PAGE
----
If someone asked you to summarize the Bible in 30 seconds, could you?
Try it. Pretend a friend asked you, “So, what’s the Bible really all about? Just give me the cliff notes version.”
What would you say?
Because if we believe the Bible is authoritative and the basis for everyday life, shouldn’t we be able to tell someone what it’s about?
The Bible is one story
It’s hard, right? Boiling down 66 books written by 40 authors spanning thousands of years of history into just a few sentences!?
I think there are two reasons we struggle with being able to summarize the whole Bible – besides the fact that the Bible is a really big book:
(1) We don’t know the overarching story of the Bible
(2) We know how the pieces of the story go together
When we study one of the books of the Bible, we read it in the strangest ways – one chapter, one page, one paragraph at a time.
We would never go to a library just to check out one page from a book. What good is one page?!?
From just one page, we wouldn’t get the plot, be able to describe the main conflict, or even the climactic event.
In order to understand a book, we would need more than one page; we need to read the whole story.
But, very often, this is how we read the biblical story. No wonder we have trouble understanding God’s Word. No wonder we have trouble figuring out where our story fits into God’s story!
The Bible is intended to be one, unified story. Yes, we often read the books of the Bible separately, but each book plays an important part in God’s story for the world.
The Bible has one message
Not only is the Bible one story, but it has one message – one unified theme:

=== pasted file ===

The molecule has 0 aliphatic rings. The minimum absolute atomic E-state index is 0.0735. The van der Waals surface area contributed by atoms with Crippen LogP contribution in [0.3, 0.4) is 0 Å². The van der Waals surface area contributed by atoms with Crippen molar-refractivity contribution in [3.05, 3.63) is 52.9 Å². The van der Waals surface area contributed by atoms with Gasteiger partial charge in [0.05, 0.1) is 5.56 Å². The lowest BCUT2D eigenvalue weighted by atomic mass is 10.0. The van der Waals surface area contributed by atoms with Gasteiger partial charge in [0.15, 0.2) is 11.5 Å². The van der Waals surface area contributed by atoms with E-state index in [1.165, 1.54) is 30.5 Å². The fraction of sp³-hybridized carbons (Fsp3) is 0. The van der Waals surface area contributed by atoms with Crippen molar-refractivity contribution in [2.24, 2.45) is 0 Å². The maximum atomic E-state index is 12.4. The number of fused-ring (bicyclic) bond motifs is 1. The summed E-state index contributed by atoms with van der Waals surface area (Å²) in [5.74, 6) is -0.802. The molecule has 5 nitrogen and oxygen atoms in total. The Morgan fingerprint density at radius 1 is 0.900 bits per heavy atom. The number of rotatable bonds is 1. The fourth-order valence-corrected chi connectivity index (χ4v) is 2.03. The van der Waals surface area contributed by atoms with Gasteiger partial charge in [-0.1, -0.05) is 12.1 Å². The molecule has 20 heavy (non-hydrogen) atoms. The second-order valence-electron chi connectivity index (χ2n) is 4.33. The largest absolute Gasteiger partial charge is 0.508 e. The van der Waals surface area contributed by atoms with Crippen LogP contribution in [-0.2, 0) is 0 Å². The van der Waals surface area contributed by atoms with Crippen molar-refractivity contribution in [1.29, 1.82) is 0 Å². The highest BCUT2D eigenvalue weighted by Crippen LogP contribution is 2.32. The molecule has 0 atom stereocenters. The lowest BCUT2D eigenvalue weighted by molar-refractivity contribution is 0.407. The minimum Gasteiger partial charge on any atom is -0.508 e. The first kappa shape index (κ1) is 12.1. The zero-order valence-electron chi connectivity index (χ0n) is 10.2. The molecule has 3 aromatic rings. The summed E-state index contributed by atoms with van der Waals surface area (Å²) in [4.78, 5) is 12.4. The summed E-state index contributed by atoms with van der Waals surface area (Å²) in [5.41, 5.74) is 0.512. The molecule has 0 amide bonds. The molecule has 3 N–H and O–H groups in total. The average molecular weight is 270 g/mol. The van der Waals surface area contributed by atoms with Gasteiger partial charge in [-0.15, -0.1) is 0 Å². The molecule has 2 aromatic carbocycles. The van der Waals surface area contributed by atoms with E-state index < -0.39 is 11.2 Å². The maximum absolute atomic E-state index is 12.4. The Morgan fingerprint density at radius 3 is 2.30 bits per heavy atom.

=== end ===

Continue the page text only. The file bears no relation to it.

The Bible is the story of a good King who created a good world, and although it was corrupted by sin, he is at work to redeem and restore it through his Son, Jesus Christ.
That’s the Bible in less than 30 seconds.
The Bible is one story written by one Author with one message; the Bible is the story of a good King.
So, why is so difficult to see this story on the pages of Scripture? Very likely, our worldview gets in the way – those filtered lenses through which we read God’s Word. And because filtered lenses often do not align with the reality of Scripture, it is very likely we’ll miss the story God has tucked into its pages.
Our eyes will be directed inward instead of where they should be directed – upward and outward. We will take center stage in our life story, instead of the King.
So, we must train our eyes to see the story of Scripture – the grand biblical narrative that stretches from Genesis to Revelation, the story of the King.
The Biblical Story
Need some help seeing the biblical story? Here’s a little longer version:
• Genesis 1-2: God reveals his intention for his kingdom & his servants.
• Genesis 3: The King’s subjects rebel against the throne.
• Genesis 4-49: The King promises to rescue his kingdom from the consequences of their rebellion.
• Exodus – Deuteronomy: While the King’s subjects wait for rescue, the King extends grace in three ways (the sacrificial system, the Law, & the tabernacle) so they can dwell in his court and fulfill their role as servants to the throne in a temporary measure.
• Joshua – Esther: The King’s subjects demand to be led by earthly kings & often fail to rule in the way that honors the King.
• Job – Malachi: The King’s prophets give the King’s subjects a two-pronged message of judgment and hope.
• Matthew – John: The promised King of Kings finally arrives & begins to set his kingdom right.
• Acts: A previously-quiet character (the Holy Spirit)enters the biblical story as the King’s Helper.
• 1 Corinthians – Jude: The King’s Helper equips the King’s subjects to serve priests to those living outside the his kingdom.
• Revelation: The King’s original goal for his kingdom is realized. His kingdom is remade & his rule is eternally fulfilled.
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